The Rock & Roll Hall of Fame this year will induct Eminem, Dolly Parton, Lionel Richie, Carly Simon and two guys in sunglasses who have scored more No. 1s on the Billboard Hot 100 than all of those other acts combined.
Jimmy Jam and Terry Lewis are the rare songwriting and producing team to get into the prestigious hall, and they hope it will lead to more artists like them being inducted.
“Songwriters are like farmers,” said Jam. “When you go to a nice restaurant, the chef is like the artist and you thank him for the meal. But where did he get the food from? Without the farmer, he doesn’t have any food to cook. And that’s the way songwriters are to me.”
The duo’s chart-topping pop hits include Janet Jackson’s “When I Think of You;” Mariah Carey’s “Thank God I Found You;” George Michael’s “Monkey;” Boyz II Men’s “On Bended Knee;” Janet and Michael Jackson’s “Scream;” and Mary J. Blige’s “No More Drama.” They have five Grammys and went into the Songwriters Hall of Fame in 2017.
“I don’t know if you could ever recognize songwriters enough. I mean, they are the fuel that fuels everything,” said Lewis. “There are great songwriters out there that never get the shine that they deserve.”
One song in particular might typify the Jam and Lewis range — “Got ’Til It’s Gone,” which combines a folk sample from Joni Mitchell, the hip-hop of Q-Tip and Janet Jackson’s R&B voice. “We’re kind of at a crossroads or an intersection of a lot of different music,” said Jam.
Jam and Lewis started out in competing bands and became part of Prince’s band, The Time, in Minneapolis. After parting ways with The Purple One, the duo established a recording studio and production company. Their collaboration with Janet Jackson on her monster albums “Control” and “Rhythm Nation 1814” solidified them as hitmakers.
The Rock Hall on Saturday will also induct Eurythmics, Duran Duran, Judas Priest, Harry Belafonte, Elizabeth Cotten and Pat Benatar. Jam anticipated that one act closely associated with the duo would be the one who inducts them but didn’t go into specifics, raising speculation that it will be Janet Jackson.
They credit music executive Clarence Avant and an earlier songwriting powerhouse duo, Gamble & Huff, for showing the way forward. They hope to do the same with their induction: “It’s wonderful and hopefully shines a spotlight on other people like us who do what we do that are deserving.”
They grew up listening to different genres. Jam was a pop fan, soaking in Seals and Crofts, America and Chicago. Lewis leaned more toward Parliament-Funkadelic and Earth, Wind & Fire. “Terry liked the funky bottom. I like the pretty top,” said Jam. You can hear that combo throughout their career, starting with their first hit, S.O.S. Band’s “Just Be Good to Me.”
They’re responsible for more than 50 Billboard No. 1 songs on the pop, R&B and dance charts for everyone from Rod Stewart and Sting to Patti LaBelle. They tailor the song to the artist and choose for themselves a non-nonsense wardrobe of black suits and sunglasses. Next year, they celebrate their partnership hitting its 50th anniversary.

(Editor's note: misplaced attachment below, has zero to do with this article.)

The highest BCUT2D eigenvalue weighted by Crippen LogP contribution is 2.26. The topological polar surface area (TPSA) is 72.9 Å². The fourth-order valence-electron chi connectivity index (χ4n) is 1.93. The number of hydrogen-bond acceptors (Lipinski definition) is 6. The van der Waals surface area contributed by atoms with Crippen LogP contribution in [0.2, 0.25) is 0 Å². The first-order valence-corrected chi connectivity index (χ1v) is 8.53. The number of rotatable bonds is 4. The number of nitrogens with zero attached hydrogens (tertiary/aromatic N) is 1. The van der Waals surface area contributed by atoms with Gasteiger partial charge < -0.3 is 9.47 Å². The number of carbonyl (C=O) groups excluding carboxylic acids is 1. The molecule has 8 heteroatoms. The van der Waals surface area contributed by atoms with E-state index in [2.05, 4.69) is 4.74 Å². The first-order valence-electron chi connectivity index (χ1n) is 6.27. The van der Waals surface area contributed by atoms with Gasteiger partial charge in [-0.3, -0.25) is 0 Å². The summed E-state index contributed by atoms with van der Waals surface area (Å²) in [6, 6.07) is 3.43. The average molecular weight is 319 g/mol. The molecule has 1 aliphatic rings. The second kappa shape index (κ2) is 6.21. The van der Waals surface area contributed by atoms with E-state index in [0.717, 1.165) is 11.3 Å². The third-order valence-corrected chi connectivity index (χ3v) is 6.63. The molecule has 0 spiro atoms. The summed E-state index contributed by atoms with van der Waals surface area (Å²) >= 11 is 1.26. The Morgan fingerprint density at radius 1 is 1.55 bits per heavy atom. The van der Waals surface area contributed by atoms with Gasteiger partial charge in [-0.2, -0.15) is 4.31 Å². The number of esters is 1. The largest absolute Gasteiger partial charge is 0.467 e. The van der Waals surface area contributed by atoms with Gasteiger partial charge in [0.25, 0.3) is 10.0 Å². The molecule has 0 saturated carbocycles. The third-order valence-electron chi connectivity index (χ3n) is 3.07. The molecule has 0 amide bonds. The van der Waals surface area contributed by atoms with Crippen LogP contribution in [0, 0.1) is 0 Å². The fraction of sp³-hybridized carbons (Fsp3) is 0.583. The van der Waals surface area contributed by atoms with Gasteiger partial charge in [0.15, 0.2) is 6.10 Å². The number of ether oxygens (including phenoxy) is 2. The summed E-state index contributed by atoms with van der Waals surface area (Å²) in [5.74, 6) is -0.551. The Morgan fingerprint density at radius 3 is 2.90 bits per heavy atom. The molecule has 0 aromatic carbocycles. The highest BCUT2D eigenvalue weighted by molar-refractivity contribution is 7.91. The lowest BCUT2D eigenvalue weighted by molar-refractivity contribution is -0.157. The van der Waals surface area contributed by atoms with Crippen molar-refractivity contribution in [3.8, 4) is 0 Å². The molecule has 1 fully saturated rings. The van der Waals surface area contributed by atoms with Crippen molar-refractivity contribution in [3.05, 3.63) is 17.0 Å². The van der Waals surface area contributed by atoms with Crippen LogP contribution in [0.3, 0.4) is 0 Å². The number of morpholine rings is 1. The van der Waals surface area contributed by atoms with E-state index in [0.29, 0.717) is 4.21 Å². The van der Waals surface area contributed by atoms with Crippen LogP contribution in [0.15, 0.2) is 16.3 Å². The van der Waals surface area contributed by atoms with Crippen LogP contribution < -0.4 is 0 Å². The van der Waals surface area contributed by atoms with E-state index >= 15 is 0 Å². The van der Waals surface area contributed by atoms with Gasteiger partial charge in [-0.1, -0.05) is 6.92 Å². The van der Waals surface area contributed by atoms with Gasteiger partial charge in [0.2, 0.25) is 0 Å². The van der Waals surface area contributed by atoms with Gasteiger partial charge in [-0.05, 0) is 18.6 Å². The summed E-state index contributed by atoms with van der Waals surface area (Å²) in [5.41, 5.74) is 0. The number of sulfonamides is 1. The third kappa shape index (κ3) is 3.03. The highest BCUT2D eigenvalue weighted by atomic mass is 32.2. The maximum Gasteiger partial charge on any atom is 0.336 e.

“We’re kind of at a point of our careers where we don’t have anything to prove, but we still have a lot to say,” said Jam. “We just want to leave music in a better place, whether it’s through technology, whether it’s through the songs we make, whether it’s the people we influence that are making music now.”
Turn on the radio and you will likely immediately hear the influence of Jam and Lewis. Famed Swedish producer Max Martin channeled the duo while crafting hits for Britney Spears, the Backstreet Boys and NSYNC. Charlie Puth is a fan, and Bruno Mars gave the pair a shout-out on the Grammy stage for paving the way when he won album of the year for “24K Magic.”
One thing Jam and Lewis would like to see change is more recognition for the folks behind the tunes. Lewis worries that music today is often seen like a utility, a faceless service like water or electricity that’s taken for granted. Jam misses the days when a record sleeve included tons of information about the music makers, like the name of the engineer and mixer.
“The reason we’re writers and producers now is because we could look at records back in the day and instantly see who produced it and who wrote it,” said Jam.
These days, it’s hard to find credits on streaming sites and the duo think that’s a problem. “What it does is it devalues the music because it communicates the idea that music just comes out of nowhere. It doesn’t come out of nowhere. There’s people in this,” Jam said.
After decades of making music for other people, Jam and Lewis last year made their debut album as artists, “Jam and Lewis, Volume One” featuring Babyface, Toni Braxton and Mariah Carey. They plan on more such albums and hope to perform live next year, too.
The goal then — as it always has been for these men who push the sonic envelope — is to build a musical bridge in this time of divisions.
“It’s all about taking people — young, old, white, Black, straight, gay, Democrat or Republican, whatever — and for the time we’re on stage, bring all of them together,” said Jam. “If you could do that, that to me is the magic of music.”
Image credits: AP/Lennox McLendon